Share Prices & Company Research


12 September 2023

Bond Interest Increases

This article was taken from the Summer 2023 issue of 1875. To subscribe to our investment publications, please visit

As we readjust to a world of higher interest rates, thoughts are turning to how this will impact debt and refinancing. You will no doubt be acutely aware of this if you are holding a fixed-term mortgage due for renewal in the near future. Debt obligations comfortably taken on when base rates were below 1% are now bearing a substantial increase in interest when the time comes to refinance. In conjunction with lenders, the Government has moved to protect homeowners from repossession, including by providing a period of interest-only repayments for struggling borrowers.
Conversely, savers will be pleased to see returns on their cash starting to tick up and investors can find some attractive yields that would previously have only been available from the most distressed debt just a couple of years ago. There are many articles explaining how this is affecting the housing market, so let us also examine the impact on corporate bonds.
Firstly, it helps to understand why and how companies issue bonds. They may aim to raise capital for an expansion or new project, or to maintain their expenditure. By issuing debt rather than equity, they avoid diluting the ownership of the company. Any company can issue a bond, whereas listing on a stock exchange comes with certain criteria and regulatory obligations. For this reason, the global bond market is significantly larger than the global equity market. In issuing a bond, a company will enlist the help of a specialist bank. The company’s creditworthiness is then determined, and the prospective bond is taken on a roadshow to potential investors. Thus, the coupon is decided based on likelihood of default and the appetite from investors, and the bond is taken to market.
Following the Global Financial Crisis in 2008/09, interest rates were slashed and remained low until relatively recently. Many bonds were issued in this period as companies sought to capture and lock in the opportunity to borrow at exceptionally low rates. In 2021, when rates were at rock-bottom, the high-yield bond market in the US grew to a record US$1.55tn as issuers took advantage of low borrowing costs. Unsurprisingly, as rates began to climb again in 2022, issuers pulled back somewhat and the market cooled, falling by US$196bn from its peak. Year-to-date, new high-yield issues have been very low, and the market has been driven predominantly by refinancing.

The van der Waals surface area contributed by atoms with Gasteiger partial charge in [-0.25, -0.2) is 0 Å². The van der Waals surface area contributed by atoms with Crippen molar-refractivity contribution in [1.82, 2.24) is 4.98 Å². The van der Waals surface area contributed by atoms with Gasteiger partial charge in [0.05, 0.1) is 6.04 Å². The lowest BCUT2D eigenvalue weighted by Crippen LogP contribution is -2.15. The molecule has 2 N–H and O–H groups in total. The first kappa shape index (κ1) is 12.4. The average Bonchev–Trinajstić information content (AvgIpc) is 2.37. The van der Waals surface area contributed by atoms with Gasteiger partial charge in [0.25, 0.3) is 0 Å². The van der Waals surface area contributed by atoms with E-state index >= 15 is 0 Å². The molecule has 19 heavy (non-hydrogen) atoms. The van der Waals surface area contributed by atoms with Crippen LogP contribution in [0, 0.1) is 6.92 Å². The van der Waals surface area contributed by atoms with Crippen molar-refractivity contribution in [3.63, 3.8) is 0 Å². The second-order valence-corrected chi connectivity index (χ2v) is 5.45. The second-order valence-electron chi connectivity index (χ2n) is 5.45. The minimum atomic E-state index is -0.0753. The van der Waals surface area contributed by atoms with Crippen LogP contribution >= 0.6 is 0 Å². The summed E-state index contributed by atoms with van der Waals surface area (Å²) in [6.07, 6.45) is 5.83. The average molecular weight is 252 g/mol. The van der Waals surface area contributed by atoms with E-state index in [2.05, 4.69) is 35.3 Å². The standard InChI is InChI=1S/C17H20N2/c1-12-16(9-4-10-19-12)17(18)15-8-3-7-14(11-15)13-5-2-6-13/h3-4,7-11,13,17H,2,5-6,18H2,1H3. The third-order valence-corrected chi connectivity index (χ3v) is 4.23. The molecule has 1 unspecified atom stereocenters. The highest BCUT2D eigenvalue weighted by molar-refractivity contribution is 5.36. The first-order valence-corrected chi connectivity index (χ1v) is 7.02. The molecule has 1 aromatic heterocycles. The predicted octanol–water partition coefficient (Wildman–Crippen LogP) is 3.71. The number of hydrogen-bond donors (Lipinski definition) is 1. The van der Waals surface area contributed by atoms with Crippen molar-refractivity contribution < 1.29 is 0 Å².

A sudden return to normalised interest rates presents challenges to some bond issuers. If they are over-leveraged, refinancing will be difficult. Earnings and margins, meanwhile, will be compressed as the new cost of servicing debt jumps. One recent and prominent example is heavily leveraged utilities provider Thames Water, where investors have questioned its capacity to pay back gross borrowing of £15.9bn. More than half of this debt is inflation-linked, with accounts from its parent company showing that weighted average interest on this debt has rose to 8.1% from 2.5% the previous year. This huge leap in its borrowing costs has spooked markets and sent its lower ranking bonds into distressed territory, with one issue maturing in May 2026 falling by more than 35 points.